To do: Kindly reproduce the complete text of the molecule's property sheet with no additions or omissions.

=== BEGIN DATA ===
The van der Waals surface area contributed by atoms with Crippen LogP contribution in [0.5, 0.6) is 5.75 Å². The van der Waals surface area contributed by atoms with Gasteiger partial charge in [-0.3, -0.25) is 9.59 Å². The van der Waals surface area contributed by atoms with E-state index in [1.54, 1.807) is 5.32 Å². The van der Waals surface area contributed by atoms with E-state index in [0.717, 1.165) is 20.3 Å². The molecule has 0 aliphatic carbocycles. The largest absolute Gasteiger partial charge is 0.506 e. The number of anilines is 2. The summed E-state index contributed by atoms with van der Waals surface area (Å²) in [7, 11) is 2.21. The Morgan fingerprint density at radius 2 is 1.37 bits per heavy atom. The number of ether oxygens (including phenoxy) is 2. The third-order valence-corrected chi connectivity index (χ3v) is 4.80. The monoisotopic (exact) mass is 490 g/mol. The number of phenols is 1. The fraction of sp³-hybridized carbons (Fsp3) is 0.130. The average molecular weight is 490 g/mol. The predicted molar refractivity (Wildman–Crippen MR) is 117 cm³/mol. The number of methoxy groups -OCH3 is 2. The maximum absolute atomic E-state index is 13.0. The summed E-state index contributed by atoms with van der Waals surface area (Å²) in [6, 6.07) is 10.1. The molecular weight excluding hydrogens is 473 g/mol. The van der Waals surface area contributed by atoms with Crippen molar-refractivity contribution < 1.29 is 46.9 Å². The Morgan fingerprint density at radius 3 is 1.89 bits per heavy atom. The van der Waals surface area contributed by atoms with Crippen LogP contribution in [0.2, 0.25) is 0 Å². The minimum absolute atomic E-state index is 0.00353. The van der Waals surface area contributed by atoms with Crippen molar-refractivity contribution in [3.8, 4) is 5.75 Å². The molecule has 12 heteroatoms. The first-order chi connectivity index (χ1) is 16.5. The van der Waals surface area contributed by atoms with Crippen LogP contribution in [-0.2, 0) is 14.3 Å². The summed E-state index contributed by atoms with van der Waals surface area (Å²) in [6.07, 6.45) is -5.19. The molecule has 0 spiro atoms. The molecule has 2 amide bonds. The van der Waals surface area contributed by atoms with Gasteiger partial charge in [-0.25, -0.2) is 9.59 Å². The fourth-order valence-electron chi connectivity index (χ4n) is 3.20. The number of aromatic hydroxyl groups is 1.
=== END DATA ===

The van der Waals surface area contributed by atoms with Crippen LogP contribution in [0.5, 0.6) is 5.75 Å². The van der Waals surface area contributed by atoms with Gasteiger partial charge in [-0.3, -0.25) is 9.59 Å². The van der Waals surface area contributed by atoms with E-state index in [1.54, 1.807) is 5.32 Å². The van der Waals surface area contributed by atoms with E-state index in [0.717, 1.165) is 20.3 Å². The molecule has 0 aliphatic carbocycles. The largest absolute Gasteiger partial charge is 0.506 e. The number of anilines is 2. The summed E-state index contributed by atoms with van der Waals surface area (Å²) in [7, 11) is 2.21. The Morgan fingerprint density at radius 2 is 1.37 bits per heavy atom. The number of ether oxygens (including phenoxy) is 2. The third-order valence-corrected chi connectivity index (χ3v) is 4.80. The monoisotopic (exact) mass is 490 g/mol. The number of phenols is 1. The fraction of sp³-hybridized carbons (Fsp3) is 0.130. The average molecular weight is 490 g/mol. The predicted molar refractivity (Wildman–Crippen MR) is 117 cm³/mol. The number of methoxy groups -OCH3 is 2. The maximum absolute atomic E-state index is 13.0. The summed E-state index contributed by atoms with van der Waals surface area (Å²) in [6, 6.07) is 10.1. The molecular weight excluding hydrogens is 473 g/mol. The van der Waals surface area contributed by atoms with Crippen molar-refractivity contribution < 1.29 is 46.9 Å². The Morgan fingerprint density at radius 3 is 1.89 bits per heavy atom. The van der Waals surface area contributed by atoms with Crippen LogP contribution in [0.2, 0.25) is 0 Å². The minimum absolute atomic E-state index is 0.00353. The van der Waals surface area contributed by atoms with Crippen molar-refractivity contribution in [3.8, 4) is 5.75 Å². The molecule has 12 heteroatoms. The first-order chi connectivity index (χ1) is 16.5. The van der Waals surface area contributed by atoms with Crippen LogP contribution in [-0.2, 0) is 14.3 Å². The summed E-state index contributed by atoms with van der Waals surface area (Å²) in [6.07, 6.45) is -5.19. The molecule has 0 spiro atoms. The molecule has 2 amide bonds. The van der Waals surface area contributed by atoms with Gasteiger partial charge in [-0.25, -0.2) is 9.59 Å². The fourth-order valence-electron chi connectivity index (χ4n) is 3.20. The number of aromatic hydroxyl groups is 1.